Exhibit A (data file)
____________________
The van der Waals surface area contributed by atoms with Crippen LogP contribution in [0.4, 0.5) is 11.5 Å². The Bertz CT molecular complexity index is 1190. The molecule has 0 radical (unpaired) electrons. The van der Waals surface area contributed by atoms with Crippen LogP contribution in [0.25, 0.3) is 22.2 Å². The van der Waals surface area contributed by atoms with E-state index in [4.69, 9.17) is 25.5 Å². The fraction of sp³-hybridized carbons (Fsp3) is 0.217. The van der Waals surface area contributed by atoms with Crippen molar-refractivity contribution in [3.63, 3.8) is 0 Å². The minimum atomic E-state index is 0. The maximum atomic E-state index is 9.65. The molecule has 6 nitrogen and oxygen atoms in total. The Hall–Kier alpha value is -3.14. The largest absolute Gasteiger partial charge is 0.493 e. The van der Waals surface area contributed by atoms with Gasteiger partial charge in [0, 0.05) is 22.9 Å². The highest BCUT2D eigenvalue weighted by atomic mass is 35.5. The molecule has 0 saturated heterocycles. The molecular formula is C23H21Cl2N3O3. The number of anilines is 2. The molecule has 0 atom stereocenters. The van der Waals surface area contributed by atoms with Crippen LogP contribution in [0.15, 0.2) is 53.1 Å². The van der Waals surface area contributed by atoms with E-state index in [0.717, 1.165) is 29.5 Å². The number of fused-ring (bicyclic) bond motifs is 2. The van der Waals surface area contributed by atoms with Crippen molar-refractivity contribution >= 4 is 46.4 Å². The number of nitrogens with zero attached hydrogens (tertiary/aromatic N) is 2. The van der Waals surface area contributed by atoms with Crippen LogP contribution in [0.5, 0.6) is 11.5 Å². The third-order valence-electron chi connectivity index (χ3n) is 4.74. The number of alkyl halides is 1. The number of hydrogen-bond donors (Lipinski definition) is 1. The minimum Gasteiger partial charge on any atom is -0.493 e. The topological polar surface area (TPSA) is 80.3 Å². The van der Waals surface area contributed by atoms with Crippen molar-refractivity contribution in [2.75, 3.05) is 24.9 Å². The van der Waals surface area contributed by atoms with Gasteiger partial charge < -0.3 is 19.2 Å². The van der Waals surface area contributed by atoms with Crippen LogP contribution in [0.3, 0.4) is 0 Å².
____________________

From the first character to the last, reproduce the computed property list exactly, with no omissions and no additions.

The van der Waals surface area contributed by atoms with Crippen LogP contribution in [0.4, 0.5) is 11.5 Å². The Bertz CT molecular complexity index is 1190. The molecule has 0 radical (unpaired) electrons. The van der Waals surface area contributed by atoms with Crippen LogP contribution in [0.25, 0.3) is 22.2 Å². The van der Waals surface area contributed by atoms with E-state index in [4.69, 9.17) is 25.5 Å². The fraction of sp³-hybridized carbons (Fsp3) is 0.217. The van der Waals surface area contributed by atoms with Crippen molar-refractivity contribution in [3.63, 3.8) is 0 Å². The minimum atomic E-state index is 0. The maximum atomic E-state index is 9.65. The molecule has 6 nitrogen and oxygen atoms in total. The Hall–Kier alpha value is -3.14. The largest absolute Gasteiger partial charge is 0.493 e. The van der Waals surface area contributed by atoms with Gasteiger partial charge in [0, 0.05) is 22.9 Å². The highest BCUT2D eigenvalue weighted by atomic mass is 35.5. The molecule has 0 saturated heterocycles. The molecular formula is C23H21Cl2N3O3. The number of anilines is 2. The molecule has 0 atom stereocenters. The van der Waals surface area contributed by atoms with Crippen LogP contribution in [0.15, 0.2) is 53.1 Å². The van der Waals surface area contributed by atoms with E-state index in [0.717, 1.165) is 29.5 Å². The number of fused-ring (bicyclic) bond motifs is 2. The van der Waals surface area contributed by atoms with Crippen molar-refractivity contribution >= 4 is 46.4 Å². The number of nitrogens with zero attached hydrogens (tertiary/aromatic N) is 2. The van der Waals surface area contributed by atoms with Crippen LogP contribution in [0.5, 0.6) is 11.5 Å². The third-order valence-electron chi connectivity index (χ3n) is 4.74. The number of alkyl halides is 1. The number of hydrogen-bond donors (Lipinski definition) is 1. The minimum Gasteiger partial charge on any atom is -0.493 e. The topological polar surface area (TPSA) is 80.3 Å². The van der Waals surface area contributed by atoms with Crippen molar-refractivity contribution in [2.75, 3.05) is 24.9 Å². The van der Waals surface area contributed by atoms with Gasteiger partial charge < -0.3 is 19.2 Å². The van der Waals surface area contributed by atoms with Crippen LogP contribution in [0.3, 0.4) is 0 Å².